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Mozilla Foundation License Policy

Version 4.0

Introduction

Overview: this flowchart provides a summary of the policy that can help you decide which license to use.

This policy determines which license to use for source files stored in Mozilla-controlled code repositories, whether hosted at Mozilla or elsewhere - "Mozilla Repositories". Committers to Mozilla Repositories must comply with this policy, as they agreed to do in the Committer's Agreement.

The following is a brief summary of the Mozilla license policy:

  • New files in, or modifications to, an existing, consistently-licensed area of code should be under the same license as the existing code.
  • New projects should be under the MPL 2.0 or Apache 2.0 - see below for guidance on choosing which.
  • You must consult the licensing team before importing third-party code which is not under the MPL or Apache 2.0.

Types of Code

Mozilla Code is code in Mozilla Repositories which originated with the Mozilla Project. Code which is not Mozilla Code is Third Party Code.

Product Code means all files any part of which is included in nightly binaries of the Mozilla family of Internet clients - Firefox, Thunderbird, SeaMonkey and Camino - plus the Gecko parts of Boot2Gecko. Note that this definition excludes the code of tools used merely to build these products, such as system libraries.

Licensing of Mozilla Code

New files in, modifications to, or code designed to integrate with or build on an existing, consistently-licensed area of Mozilla Code should be under the same license as the existing code. This means that modifications to Product Code will be MPL 2.

New projects which are Mozilla Code may choose either the MPL 2.0 or the Apache License 2.0. No other license is acceptable, because Mozilla is committed to using modern open source licenses with patent grant clauses. The licensing team recommends MPL 2.0 for client-side code; please consult the team before going against this recommendation.

Trivial bits of Mozilla Code, such as testcases or snippets of code used in documentation, should be put in the public domain in order to facilitate re-use. To do that, apply the Creative Commons Public Domain Dedication by using the following boilerplate:

Any copyright is dedicated to the Public Domain.
http://creativecommons.org/publicdomain/zero/1.0/

Note that, for historical reasons, some trivial Support Code, such as old code samples in developer.mozilla.org, may be under the MIT license.

Licensing of Third Party Code

When modifying or adding to Third Party Code that has already been checked into a Mozilla Repository, you should use the license pertaining to that code. The only exception is if you are adding Mozilla-specific files that have no reason to go upstream, such as build system files. In that case, you should use the MPL.

If you are planning to import new Third Party Code into a Mozilla Repository, always consult the licensing team first. They can then check whether the license is compatible - even simple-looking licenses can have twists in them - and make sure our requirements are met. After such consultation, a developer checking in third-party code should make sure that:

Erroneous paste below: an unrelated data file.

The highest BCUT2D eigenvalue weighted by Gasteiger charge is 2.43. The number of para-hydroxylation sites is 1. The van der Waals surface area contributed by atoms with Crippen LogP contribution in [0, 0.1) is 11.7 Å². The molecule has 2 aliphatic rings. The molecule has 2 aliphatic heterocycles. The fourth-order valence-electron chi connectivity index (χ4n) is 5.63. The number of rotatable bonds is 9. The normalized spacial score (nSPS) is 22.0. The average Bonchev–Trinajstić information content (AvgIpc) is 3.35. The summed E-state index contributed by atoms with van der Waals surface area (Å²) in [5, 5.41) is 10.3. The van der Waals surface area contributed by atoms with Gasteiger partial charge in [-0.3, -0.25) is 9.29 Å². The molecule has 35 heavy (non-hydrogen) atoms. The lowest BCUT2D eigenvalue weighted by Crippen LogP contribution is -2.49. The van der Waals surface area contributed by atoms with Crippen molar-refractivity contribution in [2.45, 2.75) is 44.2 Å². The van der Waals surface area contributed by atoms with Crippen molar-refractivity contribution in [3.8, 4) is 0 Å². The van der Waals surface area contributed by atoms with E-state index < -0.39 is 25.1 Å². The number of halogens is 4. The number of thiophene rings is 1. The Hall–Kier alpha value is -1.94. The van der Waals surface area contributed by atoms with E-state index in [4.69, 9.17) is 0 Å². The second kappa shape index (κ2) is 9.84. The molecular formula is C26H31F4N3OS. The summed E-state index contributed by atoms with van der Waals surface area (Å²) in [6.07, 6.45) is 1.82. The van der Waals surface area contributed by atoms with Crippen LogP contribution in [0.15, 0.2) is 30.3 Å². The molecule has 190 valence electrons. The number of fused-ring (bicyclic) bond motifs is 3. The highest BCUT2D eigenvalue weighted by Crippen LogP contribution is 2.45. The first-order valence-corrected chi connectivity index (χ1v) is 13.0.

• The checkin comment contains information (or references to information) sufficient to identify the author of the Code, including at minimum an email address, and ideally the URL of a public source repository where the code was obtained from.
  • about:license is updated to refer to the new code (and new license, if any). Please file a Licensing bug.

All code in Mozilla Repositories must be under an Open Source Definition-compliant license. There may be further restrictions on what licenses are permissible, depending on what the Third Party Code is to be used for. For example, Product Code that is Third Party Code must be under the MPL, or a compatible license (see list below). The purpose of this rule is to make sure that all users of our code can use the complete codebase under the MPL, and that no group is disadvantaged.

Other Information

Filing Licensing Bugs

If you need to make a request of, or seek information from, the licensing team, please file a bug in Bugzilla.

Using the MPL

To apply the MPL to new source files, please don't copy boilerplate from existing files - instead, use the appropriate boilerplate license notice.

Licenses Compatible with the MPL

The following licenses are compatible with the Mozilla Public License, version 2.0, in the sense that code under them can be included in the same binary:

  • Creative Commons Zero
  • Other Public Domain dedications
  • MIT, New BSD, and similar permissive licenses
  • Apache 2.0
  • GPL and MPL dual license

In addition, it may be permissible to import Third Party Code under the LGPL (version 2.0 upwards) to be Product Code if it's a clearly-demarcated library and will be dynamically linked into the product.

The following licenses are not compatible with the Mozilla Public License, version 2.0:

  • CC-BY, CC-BY-*
  • GPL

Remember, always consult the licensing team before importing Third Party Code.

Copying Code

You may copy code between files with identical licensing terms, or between files where the target file has a subset of the licenses of the source file (e.g. MPL/LGPL/GPL -> MPL). For any other transfer, consult the licensing team first.

Reporting Incompatible Code

If you happen to find a file in the Mozilla source tree which does not conform to our licensing policy, please report it to the licensing team.

Website Licensing

If you are creating a new Mozilla-affiliated website, please check with the licensing team to make sure your licensing choice, trademark use, terms of service, privacy policy and other legal terms are appropriate.